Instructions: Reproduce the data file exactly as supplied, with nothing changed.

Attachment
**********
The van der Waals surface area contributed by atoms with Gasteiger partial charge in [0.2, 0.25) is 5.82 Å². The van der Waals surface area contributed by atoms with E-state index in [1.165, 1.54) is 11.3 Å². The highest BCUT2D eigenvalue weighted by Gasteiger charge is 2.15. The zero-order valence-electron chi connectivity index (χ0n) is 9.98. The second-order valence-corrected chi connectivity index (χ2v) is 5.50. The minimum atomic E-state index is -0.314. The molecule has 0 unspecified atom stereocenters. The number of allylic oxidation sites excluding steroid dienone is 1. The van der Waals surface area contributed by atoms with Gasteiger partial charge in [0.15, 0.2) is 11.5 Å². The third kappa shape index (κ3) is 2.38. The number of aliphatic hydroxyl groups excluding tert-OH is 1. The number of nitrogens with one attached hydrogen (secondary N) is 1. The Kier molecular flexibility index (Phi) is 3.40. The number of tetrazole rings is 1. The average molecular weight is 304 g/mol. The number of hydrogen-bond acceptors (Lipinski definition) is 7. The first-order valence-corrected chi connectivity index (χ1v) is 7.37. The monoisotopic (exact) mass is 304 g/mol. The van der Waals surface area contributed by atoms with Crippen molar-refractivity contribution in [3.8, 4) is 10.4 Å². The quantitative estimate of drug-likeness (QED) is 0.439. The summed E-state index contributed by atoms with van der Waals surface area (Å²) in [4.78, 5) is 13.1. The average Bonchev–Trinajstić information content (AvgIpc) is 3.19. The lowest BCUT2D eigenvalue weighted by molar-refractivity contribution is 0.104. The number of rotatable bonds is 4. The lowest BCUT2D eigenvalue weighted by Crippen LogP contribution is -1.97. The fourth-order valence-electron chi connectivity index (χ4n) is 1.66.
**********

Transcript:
The van der Waals surface area contributed by atoms with Gasteiger partial charge in [0.2, 0.25) is 5.82 Å². The van der Waals surface area contributed by atoms with E-state index in [1.165, 1.54) is 11.3 Å². The highest BCUT2D eigenvalue weighted by Gasteiger charge is 2.15. The zero-order valence-electron chi connectivity index (χ0n) is 9.98. The second-order valence-corrected chi connectivity index (χ2v) is 5.50. The minimum atomic E-state index is -0.314. The molecule has 0 unspecified atom stereocenters. The number of allylic oxidation sites excluding steroid dienone is 1. The van der Waals surface area contributed by atoms with Gasteiger partial charge in [0.15, 0.2) is 11.5 Å². The third kappa shape index (κ3) is 2.38. The number of aliphatic hydroxyl groups excluding tert-OH is 1. The number of nitrogens with one attached hydrogen (secondary N) is 1. The Kier molecular flexibility index (Phi) is 3.40. The number of tetrazole rings is 1. The average molecular weight is 304 g/mol. The number of hydrogen-bond acceptors (Lipinski definition) is 7. The first-order valence-corrected chi connectivity index (χ1v) is 7.37. The monoisotopic (exact) mass is 304 g/mol. The van der Waals surface area contributed by atoms with Crippen molar-refractivity contribution in [3.8, 4) is 10.4 Å². The quantitative estimate of drug-likeness (QED) is 0.439. The summed E-state index contributed by atoms with van der Waals surface area (Å²) in [4.78, 5) is 13.1. The average Bonchev–Trinajstić information content (AvgIpc) is 3.19. The lowest BCUT2D eigenvalue weighted by molar-refractivity contribution is 0.104. The number of rotatable bonds is 4. The lowest BCUT2D eigenvalue weighted by Crippen LogP contribution is -1.97. The fourth-order valence-electron chi connectivity index (χ4n) is 1.66.